Has the war between streaming and theatrical reached détente?

After years defined by no quarter battling over releases, exclusive windows and global rights for the most in-demand independent films — battles fought most fiercely in Cannes — theatrical distributors and online platforms have put down their arms and started to work together.

Martin Scorsese’s hotly-anticipated Killers of the Flower Moon, which premieres out of competition in Cannes on Saturday, is an AppleTV+ production that will roll out in cinemas via Paramount Pictures, a theatrical-streamer co-op Apple will repeat with Ridley Scott’s Napoleon epic, which Sony will bow in cinemas worldwide in November, ahead of its AppleTV+ streaming release. This follows on the successful theatrical bow of Amazon Studios’ sports biopic Air, with Matt Damon and Ben Affleck, which Warners released in most of the world, grossing a solid $90 million at the box office before it shifted to Amazon Prime.

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“If you were here in Cannes a year or two ago, the narrative was all streaming versus theatrical, that’s all everybody was talking about. But I think the next narrative is streaming and theatrical,” says Richard Gelfond, CEO of Imax, speaking at a luncheon in Cannes on Wednesday. “I think streamers are realizing it’s not just the money [from box office] they get, but the awareness that a theatrical release gets them. I mean last year, Top Gun: Maverick (which had its international premiere in Cannes) was the number one theatrical movie and the number one movie on streaming, because of the awareness it got from being in theaters.”

At Sundance just two years ago, when Apple paid a record-breaking $25 million to buy up global rights to CODA, Sian Heder’s eventual Oscar winner, it sparked anguish and outrage among independent theatrical buyers worldwide. Many of them — Eagle in Italy, Japan’s Gaga, Sun Distribution in Latin America — had pre-bought the crowdpleaser for their home territories, only to see themselves outbid, and bought out, by the deep-pocketed tech giant. There was a concern that the whole business of international pre-sales, where independent distributors bankroll an indie film before it gets made by promising to acquire local rights, could be in danger.

“It was a huge problem, says XYZ head of international acquisitions Todd Brown, “The streamers were taking everything basically, and for the independent all-rights distributors, it was really hard to say what their space even was, if they even would have a business going forward.”

The days of global buyouts aren’t gone entirely — see AppleTV+’s $20 million global deal for John Carney’s Flora and Son, or Amazon’s worldwide buy for Kenneth Dagatan’s Filipino drama In My Mother’s Skin — but they are no longer the default option. While buyers complain of “kill fees” now written into presale contracts, which allow a sales company, after the film is made, to flip a film to a platform for a bigger figure and pay off the indie buyers with minimal fuss, the streamers “have become less aggressive and more careful about what they buy,” notes one veteran independent acquisitions exec. While the major platforms often take worldwide on films they acquire for North America, on the global market, they have become willing to share rights and windows with the indies.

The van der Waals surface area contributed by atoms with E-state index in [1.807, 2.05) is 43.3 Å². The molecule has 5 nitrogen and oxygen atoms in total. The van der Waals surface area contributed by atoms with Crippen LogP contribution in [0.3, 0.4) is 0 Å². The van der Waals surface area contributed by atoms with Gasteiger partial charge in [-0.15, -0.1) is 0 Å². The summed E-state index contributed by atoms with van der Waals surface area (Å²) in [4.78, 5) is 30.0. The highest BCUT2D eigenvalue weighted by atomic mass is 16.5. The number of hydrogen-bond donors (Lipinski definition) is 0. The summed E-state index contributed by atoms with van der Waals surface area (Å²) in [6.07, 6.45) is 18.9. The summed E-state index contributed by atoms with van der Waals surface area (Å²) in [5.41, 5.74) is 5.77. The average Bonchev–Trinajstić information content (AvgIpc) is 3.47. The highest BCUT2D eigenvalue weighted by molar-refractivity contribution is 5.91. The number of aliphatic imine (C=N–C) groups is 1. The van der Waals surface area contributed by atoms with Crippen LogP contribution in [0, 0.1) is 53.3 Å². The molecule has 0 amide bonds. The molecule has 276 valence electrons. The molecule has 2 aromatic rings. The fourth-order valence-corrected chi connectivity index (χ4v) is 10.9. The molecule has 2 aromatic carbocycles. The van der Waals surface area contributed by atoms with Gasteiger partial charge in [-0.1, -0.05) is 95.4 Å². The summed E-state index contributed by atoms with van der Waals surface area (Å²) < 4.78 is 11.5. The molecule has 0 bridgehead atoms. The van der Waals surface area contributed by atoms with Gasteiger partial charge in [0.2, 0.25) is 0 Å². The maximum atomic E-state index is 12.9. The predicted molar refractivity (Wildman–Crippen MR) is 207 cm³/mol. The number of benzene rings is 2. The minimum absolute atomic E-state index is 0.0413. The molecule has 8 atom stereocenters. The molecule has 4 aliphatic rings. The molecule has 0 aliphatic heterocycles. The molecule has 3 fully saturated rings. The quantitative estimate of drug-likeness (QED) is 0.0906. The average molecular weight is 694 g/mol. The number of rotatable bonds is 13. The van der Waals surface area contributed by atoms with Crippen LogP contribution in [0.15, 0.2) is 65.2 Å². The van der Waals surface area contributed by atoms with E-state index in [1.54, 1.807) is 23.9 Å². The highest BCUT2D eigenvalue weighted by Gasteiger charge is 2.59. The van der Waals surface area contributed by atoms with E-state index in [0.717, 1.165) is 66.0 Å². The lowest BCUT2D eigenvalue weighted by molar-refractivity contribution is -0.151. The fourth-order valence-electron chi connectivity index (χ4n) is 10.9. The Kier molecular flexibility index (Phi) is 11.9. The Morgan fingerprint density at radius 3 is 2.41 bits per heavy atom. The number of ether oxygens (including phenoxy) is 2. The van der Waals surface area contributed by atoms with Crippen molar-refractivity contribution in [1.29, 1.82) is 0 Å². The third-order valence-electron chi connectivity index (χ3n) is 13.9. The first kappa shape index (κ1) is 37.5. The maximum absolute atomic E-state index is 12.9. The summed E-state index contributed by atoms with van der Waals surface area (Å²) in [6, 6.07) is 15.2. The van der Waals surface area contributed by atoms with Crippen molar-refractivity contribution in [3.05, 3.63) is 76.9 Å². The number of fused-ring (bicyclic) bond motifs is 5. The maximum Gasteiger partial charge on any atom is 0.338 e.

“The platforms, for example, don’t really do big global deals for independent European movies anymore,” says Manon Barat, the former Film Factory Entertainment exec who recently joined XYZ to oversee sales for its freshly-formed genre label New Visions. “So now there are windows for all-rights independent distributors to acquire. You could have a Spanish movie and maybe Netflix will only acquire for the first window in Spain, leaving things open for business with the independents.”

Arthouse streamer Mubi has put combining streaming and theatrical release at the center of its business model. Mubi’s big Cannes deals — picking up Un Certain Regard movie The Delinquents for multiple territories, including North America, the U.K. Italy, and Latin America, taking domestic as well as Turkish, Latin American, and multiple European rights on British filmmaker Molly Manning Walker’s debut feature How to Have Sex — include plans to bow the films in cinemas in key territories, including the U.S. and U.K.

“There are also fewer opportunities to go with one partner which takes worldwide rights,” notes Moritz von Kruedener, managing director at Beta Group, whose film division, Beta Cinema, is selling Helena Bonham Carter starrer The Offing in Cannes. “But this is [actually] a great opportunity for those who can be flexible, and combine partners and financing from multiple sources. I think this is the time for the independents.”

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